June 12, 1962, The First Celebration of Independence Day
On June 12, 1962,the celebration of Philippine Independence Day was observed for the first time by virtue of Proclamation No. 28, s. 1962 issued by then President Diosdado Macapagal on May 12, 1962. It effectively moved the date of Philippine independence from July 4 to June 12.
July 4, 1946, marked the United States’ formal recognition of the independence of the Republic of the Philippines. Pursuant to the provisions of the Philippine Independence Act or the Tydings Mcduffie Law of 1934, the Philippines was given a ten-year transition period to prepare for independence. Thus, July 4, 1946 was the culmination of the said preparation. It was also the date the Philippines became the Republic of the Philippines – the Third Republic, with Manuel Roxas re-taking his oath, eliminating the pledge of allegiance to the United States of America which was required prior to independence, this time as the first President of the Republic of the Philippines. The Congress of the Commonwealth then became the First Congress of the Republic, and international recognition was finally achieved as governments entered into treaties with the new republic.
June 12, was the date independence from Spain was proclaimed in Emilio Aguinaldo’s home in Kawit, Cavite. In his proclamation, President Macapagal cited “the establishment of the Philippine Republic by the Revolutionary Government under General Emilio Aguinaldo on June 12, 1898, marked our people’s declaration and exercise of their right to self-determination, liberty and independence.”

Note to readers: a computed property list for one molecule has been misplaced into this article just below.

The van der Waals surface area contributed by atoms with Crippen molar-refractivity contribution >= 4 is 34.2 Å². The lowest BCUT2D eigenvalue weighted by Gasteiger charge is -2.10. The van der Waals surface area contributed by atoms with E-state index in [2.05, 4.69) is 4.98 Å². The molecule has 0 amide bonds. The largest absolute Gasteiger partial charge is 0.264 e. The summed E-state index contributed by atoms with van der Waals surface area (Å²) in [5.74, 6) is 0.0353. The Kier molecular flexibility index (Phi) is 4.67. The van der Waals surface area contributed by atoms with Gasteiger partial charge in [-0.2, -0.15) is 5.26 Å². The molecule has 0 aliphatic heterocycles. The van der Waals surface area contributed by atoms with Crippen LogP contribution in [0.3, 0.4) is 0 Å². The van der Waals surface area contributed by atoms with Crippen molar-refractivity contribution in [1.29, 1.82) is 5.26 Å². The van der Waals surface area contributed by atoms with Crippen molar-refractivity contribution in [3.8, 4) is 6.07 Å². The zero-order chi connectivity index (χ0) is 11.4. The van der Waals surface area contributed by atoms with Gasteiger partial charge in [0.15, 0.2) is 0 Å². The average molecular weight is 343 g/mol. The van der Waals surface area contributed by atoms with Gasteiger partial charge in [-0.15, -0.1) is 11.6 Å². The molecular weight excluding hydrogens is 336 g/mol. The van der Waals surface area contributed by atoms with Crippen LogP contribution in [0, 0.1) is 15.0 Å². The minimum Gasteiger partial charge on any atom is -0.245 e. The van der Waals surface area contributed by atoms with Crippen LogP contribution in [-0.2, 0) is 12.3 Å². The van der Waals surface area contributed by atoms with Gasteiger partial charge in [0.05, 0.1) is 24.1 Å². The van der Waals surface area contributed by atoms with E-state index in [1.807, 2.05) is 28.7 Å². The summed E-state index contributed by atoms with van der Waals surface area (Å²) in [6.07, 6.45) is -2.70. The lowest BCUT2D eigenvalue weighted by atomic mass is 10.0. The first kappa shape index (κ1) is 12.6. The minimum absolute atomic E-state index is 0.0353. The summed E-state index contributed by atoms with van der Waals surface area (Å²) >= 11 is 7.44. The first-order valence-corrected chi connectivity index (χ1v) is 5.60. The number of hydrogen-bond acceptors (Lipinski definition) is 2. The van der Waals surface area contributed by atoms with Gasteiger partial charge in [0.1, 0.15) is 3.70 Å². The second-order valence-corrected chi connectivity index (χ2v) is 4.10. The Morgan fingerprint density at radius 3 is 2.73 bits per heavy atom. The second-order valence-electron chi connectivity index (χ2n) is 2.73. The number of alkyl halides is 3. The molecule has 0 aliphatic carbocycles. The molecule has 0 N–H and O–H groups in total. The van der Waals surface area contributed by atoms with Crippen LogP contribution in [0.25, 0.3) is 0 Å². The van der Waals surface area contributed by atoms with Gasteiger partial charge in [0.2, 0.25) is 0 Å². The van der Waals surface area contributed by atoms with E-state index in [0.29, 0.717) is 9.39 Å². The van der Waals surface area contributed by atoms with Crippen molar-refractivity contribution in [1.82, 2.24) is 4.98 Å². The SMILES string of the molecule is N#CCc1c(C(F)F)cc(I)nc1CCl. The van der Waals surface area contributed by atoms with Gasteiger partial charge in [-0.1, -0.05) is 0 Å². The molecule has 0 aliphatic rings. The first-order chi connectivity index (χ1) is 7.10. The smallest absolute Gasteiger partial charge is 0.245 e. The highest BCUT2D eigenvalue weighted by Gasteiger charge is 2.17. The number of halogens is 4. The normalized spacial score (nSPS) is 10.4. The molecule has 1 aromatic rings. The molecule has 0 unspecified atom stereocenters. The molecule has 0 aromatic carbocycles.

Macapagal’s move was in accordance with the view of historians and many political leaders, that the foundation date of the nation should be June 12, since July 4 was the restoration of that independence.
Moreover, the move was made in the context of the rejection of the U.S. House of Representatives on the proposed $73 million additional war reparation bill for the Philippines on May 28, 1962. The rejection, according to President Macapagal, caused “indignation among the Filipinos” and a “loss of American good will in the Philippines.” He explained that he deemed it the right time to push the change of the independence date, a political move he was planning even before his ascent to the presidency.
In his speech, President Macapagal stated that “the celebration of our independence on this day does not detract from the respect and gratitude which the Filipino people have for the people of the United States. Indeed, the Declaration of Philippine Independence of June 12, 1898 itself contains two references to the United States. The first reference to America declared that the Philippine Independence being proclaimed was “under the protection of the mighty and humane North American Nation.” The second reference in connection with the description of the Filipino flag said that “the colors blue, red and white, commemorate those of the flag of the United States of North America, in manifestation of our profound gratitude to that great nation for the distinguished protection she is extending to us and will continue to extend to us.” We say therefore that despite the transfer of the celebration of our independence, the Filipino people will preserve their esteem and gratitude for America, and in the present state of the world, I believe I bespeak the sentiment of our people in declaring that we will be ready to fight on the side of America, as in the past, in defense of freedom and human dignity for ourselves and for all mankind.”